A b&w photo of a bearded, older man in a subway station holding a handwritten sign that reads "Seeking human kindness".
Photo by Matt Collamer / Unsplash

Let People Help You

I'm a hypocrite. I spend so much time forcing people to take care of themselves, and when it comes time to take care of myself, I balk. Why do people have a hard time accepting help?

Alex Karp

I’m a hypocrite. As a manager and a teammate, I’m always encouraging people to take the time that they need to take care of themselves. I remind people that I’m more than happy to hold down the fort and that their teammates are also happy to pitch in. I make sure that I’m keeping people’s situations and contexts top of mind so that I can actively work on supporting everyone on my team.

Why am I a hypocrite? Because as much as I push people to identify and communicate their needs and to let the team help them, I’m the worst at doing it myself. Here’s an example example: a few weeks ago, I was sick for most of the week. I woke up with a sore throat on Monday and a cough started developing throughout the day. I had to mute myself during meetings, but I still worked a full day.

On Tuesday, I had the same sore throat and cough, but my head was starting to ache and I was blowing my nose much more frequently. I made it most of the way through the day before deciding that I was going to take the rest of the afternoon off. On Wednesday, Thursday, and Friday, I decided that I was too sick to work and took those days off. But every day it was a really difficult decision for me to say that I was too sick to work. I felt like I was letting my team down by not being there, especially during a time crunch when we were rushing to get a project ready for an on-time release. And because of that, I worked until I realized that I just couldn’t do it anymore.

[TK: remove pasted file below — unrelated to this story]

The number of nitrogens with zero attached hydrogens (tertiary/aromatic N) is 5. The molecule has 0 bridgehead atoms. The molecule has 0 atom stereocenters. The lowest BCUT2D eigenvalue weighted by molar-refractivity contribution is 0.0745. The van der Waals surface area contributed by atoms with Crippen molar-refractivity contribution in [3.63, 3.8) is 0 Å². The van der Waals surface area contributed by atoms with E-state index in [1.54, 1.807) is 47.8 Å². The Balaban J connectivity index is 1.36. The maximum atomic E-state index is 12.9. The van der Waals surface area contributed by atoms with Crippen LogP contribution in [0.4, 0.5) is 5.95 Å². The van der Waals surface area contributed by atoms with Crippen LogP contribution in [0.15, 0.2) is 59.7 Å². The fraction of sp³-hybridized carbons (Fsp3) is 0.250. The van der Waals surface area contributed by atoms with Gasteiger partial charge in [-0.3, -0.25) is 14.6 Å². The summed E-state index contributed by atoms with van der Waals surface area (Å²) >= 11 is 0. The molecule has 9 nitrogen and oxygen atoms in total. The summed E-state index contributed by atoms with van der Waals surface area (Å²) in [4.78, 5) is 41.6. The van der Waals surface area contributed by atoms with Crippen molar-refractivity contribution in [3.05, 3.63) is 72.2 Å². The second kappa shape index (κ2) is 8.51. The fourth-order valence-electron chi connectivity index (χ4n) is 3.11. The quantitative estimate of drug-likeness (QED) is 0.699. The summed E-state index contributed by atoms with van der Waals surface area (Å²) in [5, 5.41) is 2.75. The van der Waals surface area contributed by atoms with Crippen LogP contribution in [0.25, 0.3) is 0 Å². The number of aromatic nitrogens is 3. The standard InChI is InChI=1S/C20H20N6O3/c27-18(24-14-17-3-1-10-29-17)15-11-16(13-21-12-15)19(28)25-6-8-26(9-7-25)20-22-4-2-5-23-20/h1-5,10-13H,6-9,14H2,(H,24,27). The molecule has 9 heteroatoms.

When I told people that I wasn’t feeling well and needed to take sick days, everyone was incredibly supportive and accommodating. They assured me that they would keep everything running smoothly and that I should just focus on feeling better. But I still felt like I was making too big of a deal out of a sickness and that I wasn’t being fair to everyone else.

Why? The long answer is capitalism. People are taught that they are only as valuable as the work that they do. They’re taught that they need to do their “fair share,” and that if they’re not doing that, then they’re letting everyone down. Given all of that pressure, it’s no wonder people feel guilty taking sick days even when they really need them.

For me, being disabled also plays a role in my guilt. As a disabled person, I have a lot of guilt around being seen as a “burden.” It’s a common phenomena experienced by the chronically disabled. Initially, people are often super understanding, supportive, and accommodative. But once they realize that the disability is here to stay — unlike a broken bone, for instance — then they start to resent any amount of effort that they have to put into supporting said disabled person. They’re considered “burdens.”

Because of this phenomena, it makes me extra nervous when I lean on my team, peers, or superiors for support, because I worry about running out of that understanding, support, and accommodation.

It’s something that I’m struggling with right this very moment, as I broke my ankle on Sunday. Everyone has been amazingly supportive, but I’m constantly worried that I’ll ask for too much or that I’m not trying hard enough to do my “fair share.” It’s a really sucky feeling.

The moral of this story? If you have needs — like if you’re sick — tell people and let them help you. And if someone shares their needs with you, be supportive and keep in mind that it’s everyone’s job to make sure that everyone can participate and feel included.